Kindergarten teachers have plenty of tips for keeping kids under control

04/07/2014 8:42 AM

04/07/2014 8:42 AM

Some people joke that teaching kindergarten is like herding stray cats, said Christal Hembree with the Harrisonville Early Childhood Center. But there are a million strategies to keep 5- and 6-year-olds engaged.

If kindergartners know the expectations and consequences, Hembree said, they are more likely to be successful. To get everyone’s attention, she says, “Give me five.” That’s the signal to stop, raise five fingers and count backwards to one, followed by a hush. “This also gives a visual for kids that don’t hear me to know that I need their attention.”

Flexibility is also important. “If (a student) has to stand on his head to focus while I’m teaching, I just put him behind the others so he doesn’t distract those that can sit criss-cross applesauce,” she explained. If a student needs time away from the group, a safe seat, similar to a time-out spot, is available. “Controlled options allow students to be in control, without them knowing that adults are really in control.”

Julie Strickland, a kindergarten teacher at Blue Ridge Elementary in Raytown, quiets her class with a whisper. “If you hear my voice,” she says, “clap once. If you hear my voice, touch your nose.” Any chant or rhyme makes a lasting impression. One student threw a tantrum anytime it wasn’t her turn until Strickland and a colleague created a jingle: “It’s not always your turn. It’s not always your turn. It’s a hard lesson to learn, but it’s not always your turn!” The tantrums stopped.

Amy Meinke of Hawthorn Elementary in Kansas City, North, has discovered rules sung to a familiar tune make following instructions much easier. She’ll sing “We whisper while we work” to the tune of Farmer in the Dell. Counting is another powerful tool. For example, Meinke will say, “Your turn is over on 3 … 1-2-3, finished.”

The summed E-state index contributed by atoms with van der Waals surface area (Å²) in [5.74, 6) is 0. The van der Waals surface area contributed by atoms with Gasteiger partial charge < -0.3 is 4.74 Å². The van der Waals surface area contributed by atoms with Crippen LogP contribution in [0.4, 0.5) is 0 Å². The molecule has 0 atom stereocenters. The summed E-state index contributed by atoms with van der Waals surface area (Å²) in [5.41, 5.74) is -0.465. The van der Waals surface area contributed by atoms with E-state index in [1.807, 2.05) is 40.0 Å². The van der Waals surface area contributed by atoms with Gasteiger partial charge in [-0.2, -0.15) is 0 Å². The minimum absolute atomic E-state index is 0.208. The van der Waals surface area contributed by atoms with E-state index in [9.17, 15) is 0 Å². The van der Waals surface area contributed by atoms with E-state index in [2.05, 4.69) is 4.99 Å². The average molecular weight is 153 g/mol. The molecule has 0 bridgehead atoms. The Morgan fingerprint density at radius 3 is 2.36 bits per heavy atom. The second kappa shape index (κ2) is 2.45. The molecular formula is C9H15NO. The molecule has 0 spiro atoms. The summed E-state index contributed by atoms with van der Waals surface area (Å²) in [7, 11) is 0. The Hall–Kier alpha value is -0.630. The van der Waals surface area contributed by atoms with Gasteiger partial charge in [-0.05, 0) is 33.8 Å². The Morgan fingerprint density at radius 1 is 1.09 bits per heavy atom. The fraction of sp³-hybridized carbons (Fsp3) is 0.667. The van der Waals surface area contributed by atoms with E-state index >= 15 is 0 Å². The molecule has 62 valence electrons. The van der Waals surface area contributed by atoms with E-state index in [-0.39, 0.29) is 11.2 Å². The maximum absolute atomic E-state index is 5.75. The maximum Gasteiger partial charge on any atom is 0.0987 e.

“Usually, the child will finish before you get to zero,” Meinke said.

Posting pictures of students behaving well is also a motivating tool, said Tracey Redfern, who teaches at Hillcrest Elementary in Belton.

At Meadowbrook Elementary in North Kansas City, Rhonda Deason rewards kindergartners for doing the right thing. “Students will work hard to earn those tickets simply to sit in the teacher’s chair for an hour, read to another class or eat lunch with the teacher.” Choices prevent arguments, she’s found. If there’s a clash about what to wear, for example, she suggests giving the child two choices.

Another strategy Deason uses is “lips and hips.” When walking through the building, students put one finger over their lips and one hand on their hip. “This reminds them that voices are off in the hallway and we don’t touch anything on the walls.”

Sometimes stories change behaviors. A student who couldn’t keep his hands to himself was fascinated with cowboys. “I told him the reason cowboys had belt loops was to wrap their thumbs around them as a reminder to keep their hands to themselves,” explained Deason. “Problem solved!”

Having taught for 20 years, Marde Mason of Kellybrook Elementary in Liberty believes all kindergartners want to be good. They just need to be taught to manage their feelings and emotions. “By setting up predictable routines and by talking about expectations when going about your day with a child can head off most melt-downs with 5-year-olds. They are very bright and can do and manage more than what most adults give them credit.”

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